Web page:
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Jonathan Fenton-Harvey

Yemenis struggle to receive aid despite easing of Saudi blockade

Yemen is running low on food and cooking oil [AFP]

Date of publication: 27 January, 2018

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Although Saudi Arabia has eased a blockade on war-torn Yemen, desperately needed aid is still not reaching those most in need as the country appears poised for further disasters.
While Saudi Arabia eased its crippling blockade on Yemen in December, essential aid such as commercial goods and fuel still struggles to reach those most in need.

Riyadh imposed a land, air and sea blockade on the country in November, allegedly to prevent the flow of weapons to Yemeni rebels, after Houthi forces fired missiles towards Saudi Arabia.

However, even aid convoys have been targeted by Saudi Arabia and the anti-rebel coalition. Humanitarian groups have urged the coalition to lift the blockade on Yemen due to the risk of mass starvation in the country, with Yemenis already impoverished after years of devastating warfare.

Easing the siege

Pressure from aid groups and condemnation from world leaders - including US President Donald Trump and French President Emmanuel Macron - pushed Saudi Arabia to partially lift the blockade on the key port of Hodeidah.

The Saudi-led coalition initially lifted the blockade for a period of 30 days since December 20, which has now been extended.

Yet the coalition is still blocking aid supplies from entering the country, despite announcing it would commit to the removal of entry restrictions on goods, humanitarian NGOs warn.

"Supplies of food and other life-saving supplies [entering Yemen] are still critically low. Container ships are still barred from entry, restricting imports of food, fuel and medicine," Richard Stanforth, Oxfam's humanitarian policy advisor, told The New Arab.

"Even the supplies that do reach dry land may not reach civilians because of check points, damage to roads, ongoing fighting and a fuel shortage."

Stanforth also warned that while the country's currency has collapsed, and shortages persist, people cannot afford to buy everyday goods like grain and cooking oil.

"These shortages mean that prices will continue to rise and peoples' ability to survive will be stretched even further. With 8.4 million people living on the brink of famine, any further restrictions on imports will mean more deaths."

Import reliant

Yemen is dependent on imports, with 90 percent of its food arriving externally, while 22 million Yemenis depend on humanitarian support to survive. Yet only 18 percent of Yemen's fuel needs and just over half of its required food needs have been met since the easing of the blockade.
Even the supplies that do reach dry land may not reach civilians because of check points, damage to roads, ongoing fighting and a fuel shortage.
- Richard Stanforth, Oxfam's humanitarian policy advisor

"As a starting point, the blockade should be permanently lifted and there should also be an end to unnecessary restrictions on cargo ships coming into port," added Stanforth.

Saudi Arabia pledged $1.5 billion in aid to Yemen as part of the Yemen Comprehensive Humanitarian Operations plan, to help meet the UN's $3 billion humanitarian appeal for Yemen.

While this raised the hopes of some, observers still worry it will not fully alleviate Yemen's humanitarian crisis unless the blockade and the conflict end.

Suze Van Meegan, a Yemen-based aid worker from the Norwegian Refugee Council, told The New Arab from Yemen that this aid package alone will not meet the country's humanitarian needs, while several supply routes are still hindered.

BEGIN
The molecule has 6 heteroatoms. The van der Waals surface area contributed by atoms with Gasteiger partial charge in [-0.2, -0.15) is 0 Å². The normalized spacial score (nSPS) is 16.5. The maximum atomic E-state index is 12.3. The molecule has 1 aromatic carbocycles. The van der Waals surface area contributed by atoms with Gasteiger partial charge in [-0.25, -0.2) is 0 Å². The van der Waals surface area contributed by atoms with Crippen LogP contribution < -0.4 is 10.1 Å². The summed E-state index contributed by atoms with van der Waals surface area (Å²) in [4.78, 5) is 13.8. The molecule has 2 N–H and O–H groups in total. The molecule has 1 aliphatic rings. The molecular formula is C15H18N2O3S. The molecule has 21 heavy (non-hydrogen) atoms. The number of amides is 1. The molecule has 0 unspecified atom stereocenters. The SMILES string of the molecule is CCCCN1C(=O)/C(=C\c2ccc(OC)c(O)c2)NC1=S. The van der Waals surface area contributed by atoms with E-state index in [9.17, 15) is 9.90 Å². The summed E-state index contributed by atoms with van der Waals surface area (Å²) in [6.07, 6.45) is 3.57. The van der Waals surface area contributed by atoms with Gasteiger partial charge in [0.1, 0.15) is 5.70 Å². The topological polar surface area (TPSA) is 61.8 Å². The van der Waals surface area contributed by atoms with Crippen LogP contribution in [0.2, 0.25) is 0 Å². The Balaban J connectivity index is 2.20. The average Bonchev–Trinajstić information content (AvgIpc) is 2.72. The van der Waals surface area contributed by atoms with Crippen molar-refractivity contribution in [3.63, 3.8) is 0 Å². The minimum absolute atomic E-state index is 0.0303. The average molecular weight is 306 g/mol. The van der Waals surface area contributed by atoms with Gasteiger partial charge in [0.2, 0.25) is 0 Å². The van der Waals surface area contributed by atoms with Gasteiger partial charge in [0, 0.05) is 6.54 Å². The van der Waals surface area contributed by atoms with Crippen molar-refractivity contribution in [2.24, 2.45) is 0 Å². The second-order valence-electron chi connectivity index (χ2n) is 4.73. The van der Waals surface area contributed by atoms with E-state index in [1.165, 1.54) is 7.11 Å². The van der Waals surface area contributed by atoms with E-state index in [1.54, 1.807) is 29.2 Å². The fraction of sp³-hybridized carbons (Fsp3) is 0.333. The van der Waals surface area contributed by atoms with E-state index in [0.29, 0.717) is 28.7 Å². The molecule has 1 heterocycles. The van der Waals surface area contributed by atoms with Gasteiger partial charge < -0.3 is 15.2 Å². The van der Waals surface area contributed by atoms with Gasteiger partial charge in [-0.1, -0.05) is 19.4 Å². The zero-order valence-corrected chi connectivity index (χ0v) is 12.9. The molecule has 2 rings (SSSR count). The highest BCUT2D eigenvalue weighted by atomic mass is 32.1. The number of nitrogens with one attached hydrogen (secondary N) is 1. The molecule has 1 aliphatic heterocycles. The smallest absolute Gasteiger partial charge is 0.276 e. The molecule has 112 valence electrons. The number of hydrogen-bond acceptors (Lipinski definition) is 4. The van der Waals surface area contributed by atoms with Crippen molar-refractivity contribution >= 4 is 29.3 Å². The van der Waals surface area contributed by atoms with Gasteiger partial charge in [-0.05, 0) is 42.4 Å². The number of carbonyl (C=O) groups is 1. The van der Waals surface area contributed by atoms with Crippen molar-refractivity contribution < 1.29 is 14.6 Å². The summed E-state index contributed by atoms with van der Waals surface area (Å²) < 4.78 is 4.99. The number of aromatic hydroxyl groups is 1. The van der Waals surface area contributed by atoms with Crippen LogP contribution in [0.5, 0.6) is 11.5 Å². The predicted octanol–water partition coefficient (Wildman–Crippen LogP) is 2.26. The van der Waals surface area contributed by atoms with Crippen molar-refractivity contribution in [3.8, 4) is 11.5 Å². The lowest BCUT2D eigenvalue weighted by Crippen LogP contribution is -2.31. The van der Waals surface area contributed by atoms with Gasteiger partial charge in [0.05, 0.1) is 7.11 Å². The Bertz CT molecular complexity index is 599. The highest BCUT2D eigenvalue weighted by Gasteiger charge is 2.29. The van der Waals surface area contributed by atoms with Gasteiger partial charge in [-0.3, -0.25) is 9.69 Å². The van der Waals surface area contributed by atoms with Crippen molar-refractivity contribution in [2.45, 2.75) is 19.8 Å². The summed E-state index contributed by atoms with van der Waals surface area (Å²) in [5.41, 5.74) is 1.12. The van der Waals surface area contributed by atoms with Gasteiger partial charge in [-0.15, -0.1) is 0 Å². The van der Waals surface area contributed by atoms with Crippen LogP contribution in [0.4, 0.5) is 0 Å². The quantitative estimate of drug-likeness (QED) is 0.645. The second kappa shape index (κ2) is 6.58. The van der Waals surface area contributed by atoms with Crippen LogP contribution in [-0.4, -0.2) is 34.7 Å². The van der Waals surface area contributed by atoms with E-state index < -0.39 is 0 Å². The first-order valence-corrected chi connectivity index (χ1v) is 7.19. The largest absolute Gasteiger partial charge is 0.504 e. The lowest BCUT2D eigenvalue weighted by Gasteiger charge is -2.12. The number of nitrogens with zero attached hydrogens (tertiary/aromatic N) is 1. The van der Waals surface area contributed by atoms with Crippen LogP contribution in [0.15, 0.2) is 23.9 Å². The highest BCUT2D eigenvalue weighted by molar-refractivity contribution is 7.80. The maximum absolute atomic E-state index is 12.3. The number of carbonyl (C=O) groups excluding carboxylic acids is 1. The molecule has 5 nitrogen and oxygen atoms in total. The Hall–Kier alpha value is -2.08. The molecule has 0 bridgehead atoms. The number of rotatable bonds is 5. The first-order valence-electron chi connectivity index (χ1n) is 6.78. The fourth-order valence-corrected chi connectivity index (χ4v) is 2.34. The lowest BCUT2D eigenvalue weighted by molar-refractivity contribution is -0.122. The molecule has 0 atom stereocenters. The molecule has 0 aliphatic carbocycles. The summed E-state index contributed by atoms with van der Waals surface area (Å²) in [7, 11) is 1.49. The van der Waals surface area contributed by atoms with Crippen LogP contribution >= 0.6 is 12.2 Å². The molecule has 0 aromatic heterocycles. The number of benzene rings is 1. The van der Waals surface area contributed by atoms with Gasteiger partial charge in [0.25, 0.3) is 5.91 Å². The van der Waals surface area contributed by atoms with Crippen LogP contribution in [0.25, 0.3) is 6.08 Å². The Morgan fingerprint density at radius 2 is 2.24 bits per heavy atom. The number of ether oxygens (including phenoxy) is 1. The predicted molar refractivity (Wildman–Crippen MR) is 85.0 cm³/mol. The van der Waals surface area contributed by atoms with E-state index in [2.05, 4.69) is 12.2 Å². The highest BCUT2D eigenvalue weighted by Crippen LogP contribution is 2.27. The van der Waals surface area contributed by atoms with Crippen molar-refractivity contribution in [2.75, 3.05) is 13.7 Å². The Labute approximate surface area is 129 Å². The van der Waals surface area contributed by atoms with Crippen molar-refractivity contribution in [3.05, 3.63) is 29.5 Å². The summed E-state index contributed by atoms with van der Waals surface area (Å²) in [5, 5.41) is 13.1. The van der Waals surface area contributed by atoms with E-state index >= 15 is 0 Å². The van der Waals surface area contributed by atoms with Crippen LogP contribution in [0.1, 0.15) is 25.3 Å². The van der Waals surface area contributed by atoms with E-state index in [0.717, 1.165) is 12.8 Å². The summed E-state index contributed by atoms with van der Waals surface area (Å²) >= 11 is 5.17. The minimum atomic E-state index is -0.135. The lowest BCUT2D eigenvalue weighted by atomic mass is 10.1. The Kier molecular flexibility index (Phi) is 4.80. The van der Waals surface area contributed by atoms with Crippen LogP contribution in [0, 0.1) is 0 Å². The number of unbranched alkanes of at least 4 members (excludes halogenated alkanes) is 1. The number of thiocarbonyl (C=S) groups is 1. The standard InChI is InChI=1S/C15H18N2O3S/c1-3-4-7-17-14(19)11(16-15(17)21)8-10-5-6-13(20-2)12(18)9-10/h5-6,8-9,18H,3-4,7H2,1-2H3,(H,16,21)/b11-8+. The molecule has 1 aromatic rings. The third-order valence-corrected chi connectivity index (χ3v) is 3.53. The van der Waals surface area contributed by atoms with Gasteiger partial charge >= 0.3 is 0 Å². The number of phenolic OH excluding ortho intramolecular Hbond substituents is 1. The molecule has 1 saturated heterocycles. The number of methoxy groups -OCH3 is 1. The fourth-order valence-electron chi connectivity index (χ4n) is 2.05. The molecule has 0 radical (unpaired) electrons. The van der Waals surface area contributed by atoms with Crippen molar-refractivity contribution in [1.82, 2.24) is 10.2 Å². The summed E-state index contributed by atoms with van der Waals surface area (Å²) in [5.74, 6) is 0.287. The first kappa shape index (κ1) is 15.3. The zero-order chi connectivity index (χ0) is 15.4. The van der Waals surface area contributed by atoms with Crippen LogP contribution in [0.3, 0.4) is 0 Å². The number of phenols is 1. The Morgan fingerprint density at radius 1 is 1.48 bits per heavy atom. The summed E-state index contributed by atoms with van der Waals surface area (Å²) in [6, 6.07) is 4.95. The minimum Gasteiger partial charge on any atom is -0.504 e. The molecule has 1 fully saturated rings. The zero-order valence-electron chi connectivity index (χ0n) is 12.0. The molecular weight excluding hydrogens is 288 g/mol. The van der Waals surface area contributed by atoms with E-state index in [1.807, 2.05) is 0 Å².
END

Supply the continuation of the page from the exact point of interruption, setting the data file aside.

"We do remain concerned that in ambitiously planning for humanitarian aid to reach people in the future, the more urgent need to reach people with aid immediately has been overlooked. Hodeidah port is currently Yemen's most critical piece of civilian infrastructure, but one that is consistently under threat of attack or interference, and still subject to a blockade on commercial imports," she added.

She also voiced concern that the easing of the blockade is not stable, and political changes in the war could affect its temporary openness.

"People in Yemen need an absolute guarantee from the Saudi-led coalition that Hodeidah will be kept open, that commercial shipments will be cleared quickly, and that the port will be protected from attack."

Van Meegan called for fuel supplies to be protected, due to high shortages, with transport and hospital generators still affected by the shortfall. 

"When imports are disrupted, the impact reaches everyone. Insufficient fuel supplies are a very big factor of Yemen's ongoing deterioration - playing with policy or further politicising critical imports will invariably translate to more deaths in Yemen."

Blocking aid

Saudi Arabia was accused multiple times last year of blocking supplies into Yemen, including fuel deliveries to UN humanitarian planes, along with food and medicines entering via sea.

Van Meegan equally urged all parties to "agree an immediate ceasefire, as there is no amount of money and effort that will conquer Yemen's humanitarian crisis without an end to the senseless violence".

Continued fighting prevents conflict-stricken areas in Yemen from receiving humanitarian aid, NGOs have warned in the past.

Richard Stanforth warned that starving out Yemen will prolong the conflict, however, by pushing desperate Yemenis to join militia groups to survive and earn a wage.

"In the longer-term, we could see more people being driven into armed groups the longer that the economy is left to waste away. People desperately need food, medicine and a working economy to pay their wages."

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